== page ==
Clearly, before there can be any valid assertion of free will as dictating responsibility of human behavior, it is essential to comprehend the term in its entirety. Too often, free will is perceived only as intentionality, but this is a far too constrained definition to explain causality (Hayes, 2000, p. 16). Purpose is important as indicative of human ambitions, but it does not reveal bases for those ambitions. Moreover, even adherents of free will accept that humans may not be aware of the forces generating individual choice: “Motives and influences that do not rise to consciousness can exert a powerful influence on thought and behavior” (Caruso, 2013, p. 71). Added to this are the potential ramifications of free will so perceived. If free will is the primary causal agent, individual responsibility becomes untenable; it is as vast and daunting as the absence of accountability generated by strict determinism. Psychologically, in fact, such a view of free will requires the constraints of moral law, as asserted by Kant (Callender, 2010, p. 180). In plain terms, the ideology that frees human behavior defies comprehension, rendering it utterly incompatible with social existence.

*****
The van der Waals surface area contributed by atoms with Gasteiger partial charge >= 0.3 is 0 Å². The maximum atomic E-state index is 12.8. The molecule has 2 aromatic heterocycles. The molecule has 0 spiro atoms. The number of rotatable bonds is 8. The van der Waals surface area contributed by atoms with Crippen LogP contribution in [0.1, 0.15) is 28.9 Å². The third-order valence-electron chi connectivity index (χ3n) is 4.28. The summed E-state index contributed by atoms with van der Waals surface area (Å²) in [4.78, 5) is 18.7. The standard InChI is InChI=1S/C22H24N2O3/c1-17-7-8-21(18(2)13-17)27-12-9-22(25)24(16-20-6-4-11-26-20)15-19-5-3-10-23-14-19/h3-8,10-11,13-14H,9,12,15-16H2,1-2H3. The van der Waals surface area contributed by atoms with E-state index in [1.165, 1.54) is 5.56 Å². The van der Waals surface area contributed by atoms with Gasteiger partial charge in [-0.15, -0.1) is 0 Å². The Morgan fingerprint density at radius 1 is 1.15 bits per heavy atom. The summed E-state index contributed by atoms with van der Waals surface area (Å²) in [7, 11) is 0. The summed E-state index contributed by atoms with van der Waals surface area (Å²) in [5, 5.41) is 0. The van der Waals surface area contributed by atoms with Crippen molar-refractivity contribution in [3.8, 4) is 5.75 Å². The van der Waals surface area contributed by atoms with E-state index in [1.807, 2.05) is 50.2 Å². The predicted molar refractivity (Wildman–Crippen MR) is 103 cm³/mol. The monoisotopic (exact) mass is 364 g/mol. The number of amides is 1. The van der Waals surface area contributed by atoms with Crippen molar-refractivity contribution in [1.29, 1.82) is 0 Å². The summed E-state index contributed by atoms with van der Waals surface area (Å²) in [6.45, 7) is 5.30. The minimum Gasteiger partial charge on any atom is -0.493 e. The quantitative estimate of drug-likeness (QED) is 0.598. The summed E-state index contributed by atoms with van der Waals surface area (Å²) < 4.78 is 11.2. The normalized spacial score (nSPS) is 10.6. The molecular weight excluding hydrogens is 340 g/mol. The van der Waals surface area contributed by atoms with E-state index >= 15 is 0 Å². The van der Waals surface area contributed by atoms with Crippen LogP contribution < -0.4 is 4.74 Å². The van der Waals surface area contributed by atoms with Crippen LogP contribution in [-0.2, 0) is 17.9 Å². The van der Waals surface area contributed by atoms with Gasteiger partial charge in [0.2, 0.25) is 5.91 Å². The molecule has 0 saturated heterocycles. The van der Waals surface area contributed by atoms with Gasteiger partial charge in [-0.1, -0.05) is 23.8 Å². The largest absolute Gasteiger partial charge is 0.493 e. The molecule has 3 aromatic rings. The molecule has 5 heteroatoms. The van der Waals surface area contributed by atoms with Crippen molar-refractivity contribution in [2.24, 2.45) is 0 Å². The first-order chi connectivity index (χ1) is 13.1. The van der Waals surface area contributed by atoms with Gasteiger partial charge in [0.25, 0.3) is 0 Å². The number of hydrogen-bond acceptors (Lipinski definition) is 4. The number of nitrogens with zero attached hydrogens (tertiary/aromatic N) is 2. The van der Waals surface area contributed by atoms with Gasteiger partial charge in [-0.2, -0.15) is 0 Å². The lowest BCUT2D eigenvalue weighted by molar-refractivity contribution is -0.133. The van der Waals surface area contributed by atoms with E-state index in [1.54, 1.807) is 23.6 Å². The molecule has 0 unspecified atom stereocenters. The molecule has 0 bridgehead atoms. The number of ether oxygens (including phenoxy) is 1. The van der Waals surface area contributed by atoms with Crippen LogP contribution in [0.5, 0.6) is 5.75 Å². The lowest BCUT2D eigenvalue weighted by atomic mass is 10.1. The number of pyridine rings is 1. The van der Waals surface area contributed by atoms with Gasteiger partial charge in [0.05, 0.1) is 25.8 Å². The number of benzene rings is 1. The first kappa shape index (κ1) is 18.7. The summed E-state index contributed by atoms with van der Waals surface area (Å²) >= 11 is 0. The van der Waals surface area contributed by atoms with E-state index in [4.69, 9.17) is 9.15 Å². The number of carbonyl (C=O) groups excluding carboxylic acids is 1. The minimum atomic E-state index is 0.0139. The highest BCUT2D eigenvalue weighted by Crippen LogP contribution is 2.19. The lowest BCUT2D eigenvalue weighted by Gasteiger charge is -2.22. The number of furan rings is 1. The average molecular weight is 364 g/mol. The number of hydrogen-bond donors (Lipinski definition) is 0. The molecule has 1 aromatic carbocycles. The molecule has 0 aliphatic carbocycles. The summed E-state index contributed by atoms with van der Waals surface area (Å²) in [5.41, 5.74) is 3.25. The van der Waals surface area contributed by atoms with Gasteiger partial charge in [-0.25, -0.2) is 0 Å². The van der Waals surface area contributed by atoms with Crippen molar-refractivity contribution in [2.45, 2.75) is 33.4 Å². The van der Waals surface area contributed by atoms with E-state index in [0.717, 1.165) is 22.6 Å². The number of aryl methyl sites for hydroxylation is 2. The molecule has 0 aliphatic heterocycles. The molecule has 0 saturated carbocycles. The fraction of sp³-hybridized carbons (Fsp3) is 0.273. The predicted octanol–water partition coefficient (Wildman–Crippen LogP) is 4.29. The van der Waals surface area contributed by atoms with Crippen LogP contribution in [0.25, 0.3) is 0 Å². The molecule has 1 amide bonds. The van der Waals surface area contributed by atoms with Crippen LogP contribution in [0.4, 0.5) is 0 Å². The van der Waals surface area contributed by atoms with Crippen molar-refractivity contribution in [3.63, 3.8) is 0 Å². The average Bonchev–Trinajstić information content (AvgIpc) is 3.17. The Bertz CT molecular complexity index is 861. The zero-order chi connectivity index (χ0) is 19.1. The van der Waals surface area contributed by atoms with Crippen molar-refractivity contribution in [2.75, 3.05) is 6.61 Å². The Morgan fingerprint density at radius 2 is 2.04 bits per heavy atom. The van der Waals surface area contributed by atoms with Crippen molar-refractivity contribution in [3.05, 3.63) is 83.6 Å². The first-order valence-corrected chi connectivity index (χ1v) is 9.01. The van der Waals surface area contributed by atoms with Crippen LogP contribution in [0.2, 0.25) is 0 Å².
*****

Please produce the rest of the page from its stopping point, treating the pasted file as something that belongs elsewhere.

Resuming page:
The question then persists: how can anything not be the result of determinism? Incalculable elements go into forging the individual mind, from infancy on and also in terms of genetics. It would appear reasonable to hold, then, that determinism must “determine” that behavior. If, however, it is necessary to view determinism in an expansive way, in order to fully appreciate its potentials and variable elements, so too must free will be viewed. More exactly, and given the undeniable power of deterministic influences, it is necessary to redefine free will in a way more accurately reflecting its capabilities and, consequently, greater responsibility. In plain terms, it is fallacious to assign any literal meaning to the term, “free will,” as evidenced by the weight of external influences. A more proper definition would hold that free will is the product of a determinist base. It exists as an individual force generated by those influences, yet removed from them by its capacity to interpret, combine, refute, or ignore. Certain philosophers such as Aquinas allocate to morality a potent force here, in that the individual’s knowledge of what is good beyond their own sphere of influence must exist to direct free will (Levi, 2004, p. 53). Nonetheless, the crucial point is that the very dependence on determinism enables free will, paradoxically. When it is accepted that all are powerfully influenced by deterministic elements, it is then possible to see that free will operates apart from them.